THE GRAY SUBSTANCE.
Exclusive of the supporting tissue, the gray substance consists principally of nerve cells with their protoplasmic and nerve-processes and nerve-fibres ending around the nerve-cells. Topographically regarded, four different cell-groups may be distinguished. Thus, in the anterior horn in the cervical and lumbar enlargements, a and a and a and a group are clearly recognized ; between these groups lies the intermediate zone or central field that borders the posterior horn.
Dorsal to the dorso-lateral cells, is situated the of the lateral horn, while Clarke' s column lies somewhat medial to the transition of the intermediate zone into the posterior horn.
Everywhere within the posterior horn, mostly small cells are scattered without the definite disposition of the anterior cornu ; nevertheless, also here different groups are defined, as the basal, the central and the marginal cells and those of the substantia Rolandi.
In contrast to this subdivision of the cord-cells according to position and arrange ment within the gray substance, a classification according to the behavior of their nerve processes is more appropriate for a presentation of the fibre-tracts. Therefore, we divide the cells of the spinal cord into : i. Cells, whose axones pass from the spinal cord. They lie within the anterior horn and are called the motor anterior Their nerve-processes form the anterior roots emerging from the spinal cord.
2. Cells, whose axones pass into the white substance. Within the latter, the axone divides into an ascending and a descending branch. The descending branch, after a short course, again enters the gray substance, where it ends; the ascending branch courses upward within the white substance. These cells are termed of which two varieties are distinguished : a. Cells, whose axones, that is, ascending branches, pass upward and as special paths connect the spinal cord with the brain; such are b. Cells, whose ascending branches or axones after a longer or shorter course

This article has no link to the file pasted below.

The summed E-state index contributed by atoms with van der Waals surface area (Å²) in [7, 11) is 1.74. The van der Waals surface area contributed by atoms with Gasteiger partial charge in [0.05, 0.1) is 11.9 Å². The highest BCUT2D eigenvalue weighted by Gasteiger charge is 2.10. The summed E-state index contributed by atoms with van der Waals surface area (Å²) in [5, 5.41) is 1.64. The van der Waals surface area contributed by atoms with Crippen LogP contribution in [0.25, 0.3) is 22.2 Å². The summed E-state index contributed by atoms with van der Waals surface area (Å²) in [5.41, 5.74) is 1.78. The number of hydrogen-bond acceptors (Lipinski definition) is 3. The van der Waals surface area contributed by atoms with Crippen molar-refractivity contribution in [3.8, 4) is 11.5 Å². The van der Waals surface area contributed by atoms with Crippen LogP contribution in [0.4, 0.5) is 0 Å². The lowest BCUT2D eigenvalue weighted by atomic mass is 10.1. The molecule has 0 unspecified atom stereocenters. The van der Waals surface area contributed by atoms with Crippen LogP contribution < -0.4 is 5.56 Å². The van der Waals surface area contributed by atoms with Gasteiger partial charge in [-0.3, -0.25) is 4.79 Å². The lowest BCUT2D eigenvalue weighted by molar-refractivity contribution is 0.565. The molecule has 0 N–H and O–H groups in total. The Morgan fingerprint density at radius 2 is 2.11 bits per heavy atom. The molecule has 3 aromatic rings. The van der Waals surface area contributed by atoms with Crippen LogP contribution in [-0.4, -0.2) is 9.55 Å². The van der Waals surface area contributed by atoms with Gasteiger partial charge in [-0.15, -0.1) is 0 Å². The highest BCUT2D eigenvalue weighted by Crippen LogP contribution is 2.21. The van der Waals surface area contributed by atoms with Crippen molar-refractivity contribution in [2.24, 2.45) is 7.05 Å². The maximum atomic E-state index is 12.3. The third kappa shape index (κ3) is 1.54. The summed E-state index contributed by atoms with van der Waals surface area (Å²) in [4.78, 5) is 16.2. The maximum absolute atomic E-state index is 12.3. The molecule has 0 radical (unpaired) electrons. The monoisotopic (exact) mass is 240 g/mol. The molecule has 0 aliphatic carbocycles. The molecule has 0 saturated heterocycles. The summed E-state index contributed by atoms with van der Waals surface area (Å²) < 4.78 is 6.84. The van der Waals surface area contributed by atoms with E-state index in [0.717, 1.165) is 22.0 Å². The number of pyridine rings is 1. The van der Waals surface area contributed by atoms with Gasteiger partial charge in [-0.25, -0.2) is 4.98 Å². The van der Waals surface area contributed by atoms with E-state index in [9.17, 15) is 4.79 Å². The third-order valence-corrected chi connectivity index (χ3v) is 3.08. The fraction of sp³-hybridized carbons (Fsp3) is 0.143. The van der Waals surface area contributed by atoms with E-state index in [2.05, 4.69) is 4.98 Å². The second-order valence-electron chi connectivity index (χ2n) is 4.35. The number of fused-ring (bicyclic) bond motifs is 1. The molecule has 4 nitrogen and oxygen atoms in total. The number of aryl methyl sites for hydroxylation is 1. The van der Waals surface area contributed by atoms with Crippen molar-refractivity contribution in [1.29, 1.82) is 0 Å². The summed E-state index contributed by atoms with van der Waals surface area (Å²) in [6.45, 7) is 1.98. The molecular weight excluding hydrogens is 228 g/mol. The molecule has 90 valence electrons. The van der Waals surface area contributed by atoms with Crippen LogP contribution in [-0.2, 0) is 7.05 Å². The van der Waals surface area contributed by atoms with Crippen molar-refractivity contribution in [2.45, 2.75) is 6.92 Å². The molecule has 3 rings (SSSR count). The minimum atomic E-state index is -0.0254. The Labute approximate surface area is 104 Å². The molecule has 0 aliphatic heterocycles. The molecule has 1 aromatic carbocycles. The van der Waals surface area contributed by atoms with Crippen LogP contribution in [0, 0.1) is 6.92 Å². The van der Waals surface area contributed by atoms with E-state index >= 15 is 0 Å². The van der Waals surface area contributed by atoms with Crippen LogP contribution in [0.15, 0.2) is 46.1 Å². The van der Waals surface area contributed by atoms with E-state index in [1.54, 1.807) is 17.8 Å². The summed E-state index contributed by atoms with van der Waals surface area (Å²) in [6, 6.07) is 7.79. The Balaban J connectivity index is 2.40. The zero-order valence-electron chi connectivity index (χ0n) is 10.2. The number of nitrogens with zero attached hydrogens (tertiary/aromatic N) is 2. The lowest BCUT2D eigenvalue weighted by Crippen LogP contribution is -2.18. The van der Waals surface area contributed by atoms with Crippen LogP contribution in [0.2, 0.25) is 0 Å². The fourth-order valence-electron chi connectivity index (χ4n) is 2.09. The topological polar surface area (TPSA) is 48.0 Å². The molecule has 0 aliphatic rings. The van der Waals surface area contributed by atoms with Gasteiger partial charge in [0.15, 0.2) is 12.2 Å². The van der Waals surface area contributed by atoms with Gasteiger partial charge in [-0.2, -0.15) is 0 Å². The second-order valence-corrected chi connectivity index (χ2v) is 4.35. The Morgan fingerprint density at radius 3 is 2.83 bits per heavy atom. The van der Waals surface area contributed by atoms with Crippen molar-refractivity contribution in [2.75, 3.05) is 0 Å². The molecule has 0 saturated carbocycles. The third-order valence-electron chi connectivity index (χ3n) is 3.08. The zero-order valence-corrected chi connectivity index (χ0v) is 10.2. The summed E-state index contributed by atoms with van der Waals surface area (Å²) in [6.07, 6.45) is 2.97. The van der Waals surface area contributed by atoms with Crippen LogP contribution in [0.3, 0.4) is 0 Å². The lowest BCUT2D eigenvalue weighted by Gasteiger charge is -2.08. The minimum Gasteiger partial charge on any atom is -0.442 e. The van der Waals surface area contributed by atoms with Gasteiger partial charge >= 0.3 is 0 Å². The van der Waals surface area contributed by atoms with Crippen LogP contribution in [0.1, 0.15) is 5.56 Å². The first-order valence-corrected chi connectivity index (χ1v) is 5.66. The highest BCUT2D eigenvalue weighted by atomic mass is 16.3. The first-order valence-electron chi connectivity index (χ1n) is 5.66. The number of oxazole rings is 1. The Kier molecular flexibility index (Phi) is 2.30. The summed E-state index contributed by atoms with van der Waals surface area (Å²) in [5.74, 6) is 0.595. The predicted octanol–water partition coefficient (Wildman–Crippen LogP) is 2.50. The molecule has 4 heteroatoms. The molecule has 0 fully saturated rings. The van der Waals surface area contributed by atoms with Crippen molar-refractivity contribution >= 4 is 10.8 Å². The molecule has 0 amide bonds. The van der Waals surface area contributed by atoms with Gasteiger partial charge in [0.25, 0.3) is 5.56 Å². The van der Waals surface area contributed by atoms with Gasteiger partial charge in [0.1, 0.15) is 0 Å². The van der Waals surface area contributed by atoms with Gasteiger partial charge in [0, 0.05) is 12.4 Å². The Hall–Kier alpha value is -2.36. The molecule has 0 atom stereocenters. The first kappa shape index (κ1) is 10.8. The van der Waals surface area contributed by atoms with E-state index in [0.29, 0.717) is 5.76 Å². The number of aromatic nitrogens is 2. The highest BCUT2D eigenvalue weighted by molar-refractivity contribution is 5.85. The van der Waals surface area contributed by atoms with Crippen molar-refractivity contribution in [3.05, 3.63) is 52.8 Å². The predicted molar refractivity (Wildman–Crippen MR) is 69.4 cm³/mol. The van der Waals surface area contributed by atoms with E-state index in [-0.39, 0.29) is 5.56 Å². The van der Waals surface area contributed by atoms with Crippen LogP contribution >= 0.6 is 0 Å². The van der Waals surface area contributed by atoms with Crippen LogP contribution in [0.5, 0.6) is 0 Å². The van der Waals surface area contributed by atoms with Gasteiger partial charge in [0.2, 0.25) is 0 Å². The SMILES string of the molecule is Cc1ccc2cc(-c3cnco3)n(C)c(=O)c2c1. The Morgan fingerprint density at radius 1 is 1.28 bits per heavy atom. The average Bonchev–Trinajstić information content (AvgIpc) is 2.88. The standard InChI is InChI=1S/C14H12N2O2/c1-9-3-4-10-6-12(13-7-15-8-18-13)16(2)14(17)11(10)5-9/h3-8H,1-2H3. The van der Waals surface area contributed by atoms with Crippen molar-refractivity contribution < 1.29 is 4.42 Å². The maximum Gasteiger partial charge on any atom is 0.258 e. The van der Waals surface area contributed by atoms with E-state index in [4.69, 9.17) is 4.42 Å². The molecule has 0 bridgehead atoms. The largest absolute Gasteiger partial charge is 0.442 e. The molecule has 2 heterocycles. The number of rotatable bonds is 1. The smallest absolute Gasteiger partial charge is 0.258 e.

again enter the gray substance of the cord and serve to unite different cord-segments; such are The column-cells may be further distinguished as homolateral and contralateral. The axones of the former pass into the white substance of the same side, those of the latter to the white substance of the opposite side by way of the anterior commissure The column-cells are designated respectively as anterior, lateral or posterior column-cells according to the column in which they course. While the column cells are found in all parts of the gray substance, the contralateral column-cells occur chiefly within the base of the posterior horn and the intermediate zone. (Commissure cells are shown in the first and second cross-sections in Fig. 148. ) 3. Cells of Golgi II type. These are found predominatingly within the posterior horns and the substantia gelatinosa Rolandi.
The motor anterior whose axones form the motor anterior roots, occupy a special position, since they are the only elements that send their axones from the cen tral organ to the periphery. The column-cells and the Golgi cells, with their entire expansions, belong to the central nervous system. The establish relations between the spinal cord and the higher lying centres ; the association-cells serve to transfer an impulse received within the cord to higher • and lower lying cell-complexes ; while the field of activity of the cells of Golgi's II type is limited to the immediate vicinity. The nerve processes of the association-cells are also spoken of as endogenous fibres.